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 Guide to playing a good villain

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Join date : 2012-02-15
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PostSubject: Guide to playing a good villain   Mon Jan 05, 2015 6:12 pm

Of course I am messing around with the word 'good' here. What I mean of course is how do you play a villain well

Well, let's first look at;

What Makes a Good Literary Villain?(taken from THIS article, this section is comprised of the article in the link and  has been slightly modified to fit this guide)

A great literary villain is not any one thing; some are moustache-twirlers or evil geniuses, some are darkly complex, tortured souls, while others are amoral crazies who act wholly on impulse. There are many ways to write a literary villain, but a unique characteristic often binds the truly memorable anti-heroes together: they are at least as complex as the heroes.

Some of the earliest and greatest literary villains come from William Shakespeare. While literature certainly featured villainous characters before, Shakespeare had a talent and interest in developing their characters and the motivations behind their evil actions. In Othello, Shakespeare gives us possibly the most iconic literary villain of all time: Iago. The play revolves entirely around his schemes, and Iago frequently speaks to the audience, explaining himself and his plans. This tradition of a “thinking villain†has influenced many writers throughout history, and led to the creation of dozens of famous literary evildoers.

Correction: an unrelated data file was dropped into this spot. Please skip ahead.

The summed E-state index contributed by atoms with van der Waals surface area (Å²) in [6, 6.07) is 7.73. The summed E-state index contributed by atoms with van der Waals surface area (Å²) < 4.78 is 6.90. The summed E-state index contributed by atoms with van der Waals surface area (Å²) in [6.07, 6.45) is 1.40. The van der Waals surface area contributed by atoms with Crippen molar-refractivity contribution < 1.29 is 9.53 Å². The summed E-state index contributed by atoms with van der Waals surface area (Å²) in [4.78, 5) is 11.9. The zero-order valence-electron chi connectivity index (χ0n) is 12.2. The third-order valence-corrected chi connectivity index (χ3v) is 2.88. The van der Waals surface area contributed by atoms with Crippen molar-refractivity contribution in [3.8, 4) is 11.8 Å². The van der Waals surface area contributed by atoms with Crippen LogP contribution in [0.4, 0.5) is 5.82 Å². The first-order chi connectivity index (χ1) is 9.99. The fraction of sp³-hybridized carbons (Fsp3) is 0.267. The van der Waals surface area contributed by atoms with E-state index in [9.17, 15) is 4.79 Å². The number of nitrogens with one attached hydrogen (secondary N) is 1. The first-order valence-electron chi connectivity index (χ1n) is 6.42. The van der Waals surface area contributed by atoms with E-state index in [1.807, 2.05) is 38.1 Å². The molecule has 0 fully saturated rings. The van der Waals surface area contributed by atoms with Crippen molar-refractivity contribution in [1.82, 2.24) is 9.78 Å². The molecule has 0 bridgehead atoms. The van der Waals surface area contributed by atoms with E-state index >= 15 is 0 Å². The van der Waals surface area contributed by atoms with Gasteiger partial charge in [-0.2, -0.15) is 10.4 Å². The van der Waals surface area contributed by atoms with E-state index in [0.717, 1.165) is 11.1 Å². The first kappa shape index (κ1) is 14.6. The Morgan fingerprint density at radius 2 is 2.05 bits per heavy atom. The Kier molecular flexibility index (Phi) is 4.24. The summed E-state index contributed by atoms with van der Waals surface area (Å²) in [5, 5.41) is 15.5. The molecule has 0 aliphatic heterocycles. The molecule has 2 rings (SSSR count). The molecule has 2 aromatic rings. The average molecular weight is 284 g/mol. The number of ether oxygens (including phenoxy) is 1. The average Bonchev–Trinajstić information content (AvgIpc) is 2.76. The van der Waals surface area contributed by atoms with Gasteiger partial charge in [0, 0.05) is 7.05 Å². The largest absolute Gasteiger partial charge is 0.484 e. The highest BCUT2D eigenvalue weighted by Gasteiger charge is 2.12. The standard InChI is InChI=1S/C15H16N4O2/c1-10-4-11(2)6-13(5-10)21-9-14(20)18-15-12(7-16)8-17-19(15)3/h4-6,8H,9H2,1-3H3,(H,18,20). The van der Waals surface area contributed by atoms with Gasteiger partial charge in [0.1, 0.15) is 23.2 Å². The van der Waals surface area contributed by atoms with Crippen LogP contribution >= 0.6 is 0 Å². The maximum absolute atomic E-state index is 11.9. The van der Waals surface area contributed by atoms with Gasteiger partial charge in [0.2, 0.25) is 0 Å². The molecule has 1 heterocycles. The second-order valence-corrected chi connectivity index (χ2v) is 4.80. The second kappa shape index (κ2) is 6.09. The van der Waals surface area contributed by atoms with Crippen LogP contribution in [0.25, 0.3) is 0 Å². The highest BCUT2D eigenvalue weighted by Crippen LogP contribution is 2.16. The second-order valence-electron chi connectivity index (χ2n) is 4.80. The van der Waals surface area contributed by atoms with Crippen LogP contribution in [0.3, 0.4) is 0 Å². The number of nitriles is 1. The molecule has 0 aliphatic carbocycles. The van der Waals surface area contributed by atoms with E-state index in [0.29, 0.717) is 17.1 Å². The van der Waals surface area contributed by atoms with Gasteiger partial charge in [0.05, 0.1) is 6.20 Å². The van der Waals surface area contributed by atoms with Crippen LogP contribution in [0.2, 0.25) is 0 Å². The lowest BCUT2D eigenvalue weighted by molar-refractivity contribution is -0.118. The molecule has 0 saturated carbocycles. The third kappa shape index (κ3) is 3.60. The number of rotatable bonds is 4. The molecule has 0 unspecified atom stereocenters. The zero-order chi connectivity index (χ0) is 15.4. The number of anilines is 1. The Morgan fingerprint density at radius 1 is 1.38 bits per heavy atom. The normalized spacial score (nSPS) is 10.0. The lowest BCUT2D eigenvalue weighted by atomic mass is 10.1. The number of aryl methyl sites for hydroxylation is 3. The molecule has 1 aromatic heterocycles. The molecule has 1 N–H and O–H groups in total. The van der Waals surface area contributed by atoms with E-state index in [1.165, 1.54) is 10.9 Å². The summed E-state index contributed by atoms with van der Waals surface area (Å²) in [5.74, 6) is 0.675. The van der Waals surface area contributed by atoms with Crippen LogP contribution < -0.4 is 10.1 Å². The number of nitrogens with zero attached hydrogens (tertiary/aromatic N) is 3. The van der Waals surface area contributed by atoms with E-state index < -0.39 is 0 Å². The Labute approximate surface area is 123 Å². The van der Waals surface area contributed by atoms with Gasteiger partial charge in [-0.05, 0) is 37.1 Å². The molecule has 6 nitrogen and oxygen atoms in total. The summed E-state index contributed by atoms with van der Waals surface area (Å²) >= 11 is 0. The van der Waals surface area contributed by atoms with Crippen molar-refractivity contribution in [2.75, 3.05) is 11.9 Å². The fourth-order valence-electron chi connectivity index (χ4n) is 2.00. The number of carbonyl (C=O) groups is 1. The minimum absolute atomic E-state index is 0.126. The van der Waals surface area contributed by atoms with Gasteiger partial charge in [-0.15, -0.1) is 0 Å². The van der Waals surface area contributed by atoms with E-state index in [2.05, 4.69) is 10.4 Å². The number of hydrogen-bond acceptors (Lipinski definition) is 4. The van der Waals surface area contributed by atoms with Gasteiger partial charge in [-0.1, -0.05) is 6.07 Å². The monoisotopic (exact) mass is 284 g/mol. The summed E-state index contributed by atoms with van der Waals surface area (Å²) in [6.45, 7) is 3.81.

A great literary villain can be almost entirely pure evil; in the revolutionary Harry Potter series, much of the climax depends on the idea that the villain, Lord Voldemort, is truly unredeemable and beyond help. Yet the simple motivation of gaining ultimate power is the most basic thing about Voldemort; what makes him a compelling villain is the meticulous explanation of his past and rise to power. The depth of his villainy makes him a powerful and memorable figure, one that will haunt the nightmares of many for a long time to come.

Other villains are complex in their seeming amorality. These characters are particularly frightening as they seem to live chaotically, choosing actions by impulse or for their own highest good at any cost. Sometimes, these characters are described as gray- or anti-villains. They will occasionally do good, if necessary, but can very suddenly decide to do evil or actions that are detrimental to the hero. The random-seeming pathos of these villains is unnerving and memorable, as the challenge the concepts of ordered systems by their very existence.

A good literary villain can also be one with motivations or characteristics that are both easy to identify with, and to a certain extent, universal. Creating a villain that is sympathetic gives readers a powerful contradiction of emotions. While they do not want the character to succeed in their dastardly plans, they feel true remorse for the pain or fatal flaws causing the villain to react with evil. In Macbeth, the villain arguably does a good thing, by ridding the kingdom of a weak and frail king and replacing him as a hero of the nation. Yet Macbeth is twisted by his own love of power, and, almost against his own will, falls into darkness.